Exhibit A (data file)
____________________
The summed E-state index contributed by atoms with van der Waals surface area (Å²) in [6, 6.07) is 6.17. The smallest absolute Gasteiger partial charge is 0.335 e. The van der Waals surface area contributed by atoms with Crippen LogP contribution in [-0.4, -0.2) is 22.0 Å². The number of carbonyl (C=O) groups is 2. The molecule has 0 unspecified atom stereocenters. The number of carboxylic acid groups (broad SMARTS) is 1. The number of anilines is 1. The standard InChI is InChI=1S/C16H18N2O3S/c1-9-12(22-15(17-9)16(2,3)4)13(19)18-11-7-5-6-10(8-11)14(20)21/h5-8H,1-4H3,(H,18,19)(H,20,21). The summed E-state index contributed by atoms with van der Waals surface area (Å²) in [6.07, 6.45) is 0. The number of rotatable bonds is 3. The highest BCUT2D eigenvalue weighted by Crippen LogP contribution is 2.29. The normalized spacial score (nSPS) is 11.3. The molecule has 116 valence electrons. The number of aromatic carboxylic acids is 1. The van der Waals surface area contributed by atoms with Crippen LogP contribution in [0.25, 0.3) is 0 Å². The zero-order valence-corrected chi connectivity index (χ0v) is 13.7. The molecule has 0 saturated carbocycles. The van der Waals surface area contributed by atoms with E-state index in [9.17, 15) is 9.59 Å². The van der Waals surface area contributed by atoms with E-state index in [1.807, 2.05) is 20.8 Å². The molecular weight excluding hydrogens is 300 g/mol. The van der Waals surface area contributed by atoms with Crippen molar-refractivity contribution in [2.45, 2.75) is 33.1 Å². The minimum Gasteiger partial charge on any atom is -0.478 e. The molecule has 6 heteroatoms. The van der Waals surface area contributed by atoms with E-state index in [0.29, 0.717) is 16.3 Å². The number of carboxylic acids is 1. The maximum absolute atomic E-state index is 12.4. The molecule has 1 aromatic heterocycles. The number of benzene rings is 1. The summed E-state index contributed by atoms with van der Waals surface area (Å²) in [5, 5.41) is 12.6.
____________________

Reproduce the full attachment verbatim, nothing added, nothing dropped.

The summed E-state index contributed by atoms with van der Waals surface area (Å²) in [6, 6.07) is 6.17. The smallest absolute Gasteiger partial charge is 0.335 e. The van der Waals surface area contributed by atoms with Crippen LogP contribution in [-0.4, -0.2) is 22.0 Å². The number of carbonyl (C=O) groups is 2. The molecule has 0 unspecified atom stereocenters. The number of carboxylic acid groups (broad SMARTS) is 1. The number of anilines is 1. The standard InChI is InChI=1S/C16H18N2O3S/c1-9-12(22-15(17-9)16(2,3)4)13(19)18-11-7-5-6-10(8-11)14(20)21/h5-8H,1-4H3,(H,18,19)(H,20,21). The summed E-state index contributed by atoms with van der Waals surface area (Å²) in [6.07, 6.45) is 0. The number of rotatable bonds is 3. The highest BCUT2D eigenvalue weighted by Crippen LogP contribution is 2.29. The normalized spacial score (nSPS) is 11.3. The molecule has 116 valence electrons. The number of aromatic carboxylic acids is 1. The van der Waals surface area contributed by atoms with Crippen LogP contribution in [0.25, 0.3) is 0 Å². The zero-order valence-corrected chi connectivity index (χ0v) is 13.7. The molecule has 0 saturated carbocycles. The van der Waals surface area contributed by atoms with E-state index in [9.17, 15) is 9.59 Å². The van der Waals surface area contributed by atoms with E-state index in [1.807, 2.05) is 20.8 Å². The molecular weight excluding hydrogens is 300 g/mol. The van der Waals surface area contributed by atoms with Crippen molar-refractivity contribution in [2.45, 2.75) is 33.1 Å². The minimum Gasteiger partial charge on any atom is -0.478 e. The molecule has 6 heteroatoms. The van der Waals surface area contributed by atoms with E-state index in [0.29, 0.717) is 16.3 Å². The number of carboxylic acids is 1. The maximum absolute atomic E-state index is 12.4. The molecule has 1 aromatic heterocycles. The number of benzene rings is 1. The summed E-state index contributed by atoms with van der Waals surface area (Å²) in [5, 5.41) is 12.6.